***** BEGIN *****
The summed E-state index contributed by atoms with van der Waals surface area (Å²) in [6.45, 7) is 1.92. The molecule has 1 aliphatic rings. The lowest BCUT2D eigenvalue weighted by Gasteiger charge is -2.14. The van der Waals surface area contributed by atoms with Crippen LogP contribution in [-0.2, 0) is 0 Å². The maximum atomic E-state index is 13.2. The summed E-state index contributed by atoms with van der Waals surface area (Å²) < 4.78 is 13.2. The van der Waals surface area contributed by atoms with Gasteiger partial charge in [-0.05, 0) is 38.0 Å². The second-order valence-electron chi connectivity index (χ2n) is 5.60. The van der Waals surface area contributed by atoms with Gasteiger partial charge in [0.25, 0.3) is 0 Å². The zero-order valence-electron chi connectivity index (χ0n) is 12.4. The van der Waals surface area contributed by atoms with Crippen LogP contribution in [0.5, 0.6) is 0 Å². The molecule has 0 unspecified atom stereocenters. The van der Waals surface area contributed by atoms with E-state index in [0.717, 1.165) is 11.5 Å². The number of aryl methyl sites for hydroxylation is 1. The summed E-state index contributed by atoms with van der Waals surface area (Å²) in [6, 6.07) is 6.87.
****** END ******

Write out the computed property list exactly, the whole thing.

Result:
The summed E-state index contributed by atoms with van der Waals surface area (Å²) in [6.45, 7) is 1.92. The molecule has 1 aliphatic rings. The lowest BCUT2D eigenvalue weighted by Gasteiger charge is -2.14. The van der Waals surface area contributed by atoms with Crippen LogP contribution in [-0.2, 0) is 0 Å². The maximum atomic E-state index is 13.2. The summed E-state index contributed by atoms with van der Waals surface area (Å²) < 4.78 is 13.2. The van der Waals surface area contributed by atoms with Gasteiger partial charge in [-0.05, 0) is 38.0 Å². The second-order valence-electron chi connectivity index (χ2n) is 5.60. The van der Waals surface area contributed by atoms with Gasteiger partial charge in [0.25, 0.3) is 0 Å². The zero-order valence-electron chi connectivity index (χ0n) is 12.4. The van der Waals surface area contributed by atoms with Crippen LogP contribution in [0.5, 0.6) is 0 Å². The molecule has 0 unspecified atom stereocenters. The van der Waals surface area contributed by atoms with E-state index in [0.717, 1.165) is 11.5 Å². The number of aryl methyl sites for hydroxylation is 1. The summed E-state index contributed by atoms with van der Waals surface area (Å²) in [6, 6.07) is 6.87.